One of the things about this world is that people don’t know how to shoot people in the head at first, and they’re not familiar with zombies, per se,” Kirkman said on “Talking Dead.” “This isn’t a world the (George) Romero movies exist, for instance … because we don’t want to portray it that way, we felt like having them be saying ‘zombie’ all the time would harken back to all of the zombie films which we, in the real world, know about. So by calling them something different, we’re kind of giving a nod to … these people don’t understand the situation. They’ve never seen this in pop culture, this is a completely new thing for them.

••

I'm reminded of when everyone seemed to be pushing me to check out the WILD CARDS series. I lasted about one page. The opening paragraph makes a reference to THE DAY THE EARTH STOOD STILL, a movie which would not have even been MADE if aliens really had arrived on Earth in the Forties.

So, kudos to that OTHER Kirkman guy for getting it right. :)

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David Miller
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Posted: 07 December 2016 at 9:30pm | IP Logged | 14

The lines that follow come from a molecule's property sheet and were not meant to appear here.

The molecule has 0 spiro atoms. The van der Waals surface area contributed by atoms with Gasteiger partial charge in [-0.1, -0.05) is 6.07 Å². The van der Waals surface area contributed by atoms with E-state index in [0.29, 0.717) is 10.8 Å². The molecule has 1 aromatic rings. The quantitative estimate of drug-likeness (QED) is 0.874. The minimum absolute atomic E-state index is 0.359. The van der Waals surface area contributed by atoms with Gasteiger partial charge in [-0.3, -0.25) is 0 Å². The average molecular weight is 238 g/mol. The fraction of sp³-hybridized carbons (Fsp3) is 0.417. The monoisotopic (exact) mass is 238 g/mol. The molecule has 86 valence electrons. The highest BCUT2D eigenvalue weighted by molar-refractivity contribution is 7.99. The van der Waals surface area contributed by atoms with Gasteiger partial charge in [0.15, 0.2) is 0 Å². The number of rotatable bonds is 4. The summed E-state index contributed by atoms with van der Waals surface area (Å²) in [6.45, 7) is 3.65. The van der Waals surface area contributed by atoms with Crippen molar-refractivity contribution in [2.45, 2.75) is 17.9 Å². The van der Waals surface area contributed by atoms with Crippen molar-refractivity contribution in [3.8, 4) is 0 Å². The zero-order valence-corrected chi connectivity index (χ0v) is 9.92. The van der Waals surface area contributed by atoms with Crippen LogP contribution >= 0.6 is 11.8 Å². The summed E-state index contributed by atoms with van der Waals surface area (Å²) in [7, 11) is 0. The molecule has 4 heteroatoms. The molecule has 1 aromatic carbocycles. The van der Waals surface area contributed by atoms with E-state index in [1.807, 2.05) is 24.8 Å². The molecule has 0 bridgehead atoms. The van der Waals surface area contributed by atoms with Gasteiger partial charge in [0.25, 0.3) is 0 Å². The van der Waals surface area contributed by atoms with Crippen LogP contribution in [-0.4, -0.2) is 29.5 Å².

I liked Fantastic Beasts. It was fun to see a less children's book approach to Rowling's setting. It was also weird and a little creepy. Rowling really ran with the darkness.

Funny how both of November 2016's black magic franchise starters relied on time reversal. Ultimately, Dr. Strange's averted apocalypse was more effective and exciting, while the stakes in Fantastic Beasts couldn't have been lower. I find it hard to be invested in the secrecy of wizard America.

I loved Dan Fogler's Jacob. Him and Queenie are breakout characters.

And what is up with the Wizard justice system? Sure they're racially integrated and drink alcohol, but Colin Farrel ordered two summary executions.(I read a theory he mind controlled the executioners, but that would entail mind-controlling the President, something seemingly disproved by the end of the film. (Not to mention sacrificing a president for a poltergeist is dumbassery.)) (And in England they were performing punitive lobotomies into the Nineties.)
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Matt Reed
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Posted: 08 December 2016 at 12:52am | IP Logged | 15  

 James Woodcock wrote:
My over-riding impression is that nothing really happens in a lot of the films. It just seems to be build up, build up, build up. I found myself thinking 'Just get on with it will you'. so many times